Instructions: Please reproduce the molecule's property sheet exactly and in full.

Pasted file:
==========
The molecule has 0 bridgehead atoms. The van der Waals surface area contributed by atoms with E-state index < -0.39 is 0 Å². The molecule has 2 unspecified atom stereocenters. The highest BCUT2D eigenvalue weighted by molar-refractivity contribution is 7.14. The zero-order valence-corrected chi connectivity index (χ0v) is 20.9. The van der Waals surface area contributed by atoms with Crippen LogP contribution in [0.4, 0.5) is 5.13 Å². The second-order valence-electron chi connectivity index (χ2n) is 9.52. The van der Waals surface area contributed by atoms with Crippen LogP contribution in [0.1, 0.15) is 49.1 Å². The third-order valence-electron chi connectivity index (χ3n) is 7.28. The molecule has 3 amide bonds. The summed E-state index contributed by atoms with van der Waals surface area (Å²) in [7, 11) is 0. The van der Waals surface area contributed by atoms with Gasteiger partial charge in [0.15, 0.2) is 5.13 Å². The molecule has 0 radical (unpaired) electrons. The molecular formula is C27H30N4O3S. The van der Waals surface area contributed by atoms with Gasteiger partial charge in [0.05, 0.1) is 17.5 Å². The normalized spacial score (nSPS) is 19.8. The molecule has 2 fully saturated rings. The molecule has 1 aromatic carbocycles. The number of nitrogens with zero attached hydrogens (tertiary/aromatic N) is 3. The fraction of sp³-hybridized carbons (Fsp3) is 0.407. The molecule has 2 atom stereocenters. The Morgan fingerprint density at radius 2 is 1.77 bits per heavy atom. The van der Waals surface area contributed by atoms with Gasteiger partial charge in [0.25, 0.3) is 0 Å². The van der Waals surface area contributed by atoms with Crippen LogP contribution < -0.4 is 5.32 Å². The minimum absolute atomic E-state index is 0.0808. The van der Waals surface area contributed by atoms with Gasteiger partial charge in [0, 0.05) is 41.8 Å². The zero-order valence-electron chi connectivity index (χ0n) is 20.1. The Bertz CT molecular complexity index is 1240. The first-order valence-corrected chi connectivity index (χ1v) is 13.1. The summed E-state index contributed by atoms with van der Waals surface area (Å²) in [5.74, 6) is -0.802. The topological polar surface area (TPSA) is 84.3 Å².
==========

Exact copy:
The molecule has 0 bridgehead atoms. The van der Waals surface area contributed by atoms with E-state index < -0.39 is 0 Å². The molecule has 2 unspecified atom stereocenters. The highest BCUT2D eigenvalue weighted by molar-refractivity contribution is 7.14. The zero-order valence-corrected chi connectivity index (χ0v) is 20.9. The van der Waals surface area contributed by atoms with Crippen LogP contribution in [0.4, 0.5) is 5.13 Å². The second-order valence-electron chi connectivity index (χ2n) is 9.52. The van der Waals surface area contributed by atoms with Crippen LogP contribution in [0.1, 0.15) is 49.1 Å². The third-order valence-electron chi connectivity index (χ3n) is 7.28. The molecule has 3 amide bonds. The summed E-state index contributed by atoms with van der Waals surface area (Å²) in [7, 11) is 0. The van der Waals surface area contributed by atoms with Gasteiger partial charge in [0.15, 0.2) is 5.13 Å². The molecule has 0 radical (unpaired) electrons. The molecular formula is C27H30N4O3S. The van der Waals surface area contributed by atoms with Gasteiger partial charge in [0.05, 0.1) is 17.5 Å². The normalized spacial score (nSPS) is 19.8. The molecule has 2 fully saturated rings. The molecule has 1 aromatic carbocycles. The number of nitrogens with zero attached hydrogens (tertiary/aromatic N) is 3. The fraction of sp³-hybridized carbons (Fsp3) is 0.407. The molecule has 2 atom stereocenters. The Morgan fingerprint density at radius 2 is 1.77 bits per heavy atom. The van der Waals surface area contributed by atoms with Gasteiger partial charge in [0.25, 0.3) is 0 Å². The van der Waals surface area contributed by atoms with Crippen LogP contribution < -0.4 is 5.32 Å². The minimum absolute atomic E-state index is 0.0808. The van der Waals surface area contributed by atoms with Gasteiger partial charge in [0, 0.05) is 41.8 Å². The zero-order valence-electron chi connectivity index (χ0n) is 20.1. The Bertz CT molecular complexity index is 1240. The first-order valence-corrected chi connectivity index (χ1v) is 13.1. The summed E-state index contributed by atoms with van der Waals surface area (Å²) in [5.74, 6) is -0.802. The topological polar surface area (TPSA) is 84.3 Å².